**Next message:**Tim Daly: "linear time algorithm"**Previous message:**Bertfried Fauser: "Re: FeynCalc -> MAXIMA"**In reply to:**Bertfried Fauser: "Re: [Axiom-developer] Re: FeynCalc -> MAXIMA"**Next in thread:**Camm Maguire: "Re: [Axiom-developer] Re: FeynCalc -> MAXIMA"**Reply:**Camm Maguire: "Re: [Axiom-developer] Re: FeynCalc -> MAXIMA"**Messages sorted by:**[ date ] [ thread ] [ subject ] [ author ]**Mail actions:**[ respond to this message ] [ mail a new topic ]

Bertfried Fauser [fauser@spock.physik.uni-konstanz.de] wrote:

*> On Wed, 19 May 2004, Bob McElrath wrote:
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*>
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*> Dear Bob,
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*>
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*> thank you for your explanation. Are there Hopf algebra methods and
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*> recently made advances also implemented in FeynCalc? The package Rafal and
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*> I developed, benefitted is speed and conceptual design cery much from Hopf
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*> algebraic techniques.
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I do not know...

*> From a technical point of view, its algorithmically more sound to
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*> try to work in the Epstein-Glaser (etc pp) framework and *not* in the
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*> momentum (Feynman graph) picture, since the physical process is split up
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*> in an infinite series of integrals to be evaluated. AFAIK Hopf algebraic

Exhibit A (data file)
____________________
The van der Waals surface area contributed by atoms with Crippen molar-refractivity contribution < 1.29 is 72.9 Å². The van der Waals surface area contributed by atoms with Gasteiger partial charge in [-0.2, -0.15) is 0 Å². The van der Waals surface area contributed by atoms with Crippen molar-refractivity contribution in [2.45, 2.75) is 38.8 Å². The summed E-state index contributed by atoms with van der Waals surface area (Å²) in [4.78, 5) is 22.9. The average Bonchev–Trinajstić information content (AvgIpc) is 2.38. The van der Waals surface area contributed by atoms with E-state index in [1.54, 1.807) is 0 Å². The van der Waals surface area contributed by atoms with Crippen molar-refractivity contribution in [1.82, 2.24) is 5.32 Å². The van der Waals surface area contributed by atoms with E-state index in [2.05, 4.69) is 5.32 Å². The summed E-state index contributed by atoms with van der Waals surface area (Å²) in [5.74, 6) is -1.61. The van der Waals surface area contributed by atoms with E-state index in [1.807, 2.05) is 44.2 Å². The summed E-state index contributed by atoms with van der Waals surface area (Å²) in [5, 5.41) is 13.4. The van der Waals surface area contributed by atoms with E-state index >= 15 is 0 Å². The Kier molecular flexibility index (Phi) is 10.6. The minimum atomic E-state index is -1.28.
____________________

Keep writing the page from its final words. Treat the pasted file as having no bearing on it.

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*> techniques seem to be the only way to come up with concise _and_
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*> algorithmically effective solutions.
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Interesting, I will look into this. I know only the feynman graph

picture, and have not even carried out very many loop calculations.

*> I am off for three weeks, and will look into FeynCalc, I can
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*> imagine to help withits portation to AXIOM though for several personal
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*> reasons. If you are interested in the things I have in mind, you may
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*> consider the recent JPysA article on Quantum fieldtheory and Hopf algebra
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*> cohomology, by Brouder,BF,Frabetti and Oeckl. Many of the calculations
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*> there were checked by the above mentioned package, though it was _not_
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*> designed for that purpose.
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I am rather toward the user-of-FeynCalc side rather than the

invent-new-field-theoretic-techniques side. If your Hopf algebra

methods are more efficent then I'm very interested...

I think the future of mathematics is for experts (such as yourself)

implementing and maintaining their favorite piece of math. Clearly math

software can't evolve like normal Open Source because of the expertise

involved. But it is critical for math to be open, especially as it

becomes more and more complicated, and more things become intractible to

do by hand.

FeynCalc involves a significant amount of "interface" for writing

lagrangians, etc that may not be appropriate for literal translation,

due to language differences. It may be worth thinking hard about a

re-implementation of the functionality rather than a direct port.

*> > The "algorithms" are documented in QFT textbooks such as Peskin &
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*> > Schroeder
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*>
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*> Would you really make this a claim? I still think, that without expert
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*> knowledge one cannot derive even simple results out of these sources...
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I agree.

Cheers,

Bob McElrath [Univ. of California at Davis, Department of Physics]

"A great many people think they are thinking when they are merely

rearranging their prejudices." -- William James

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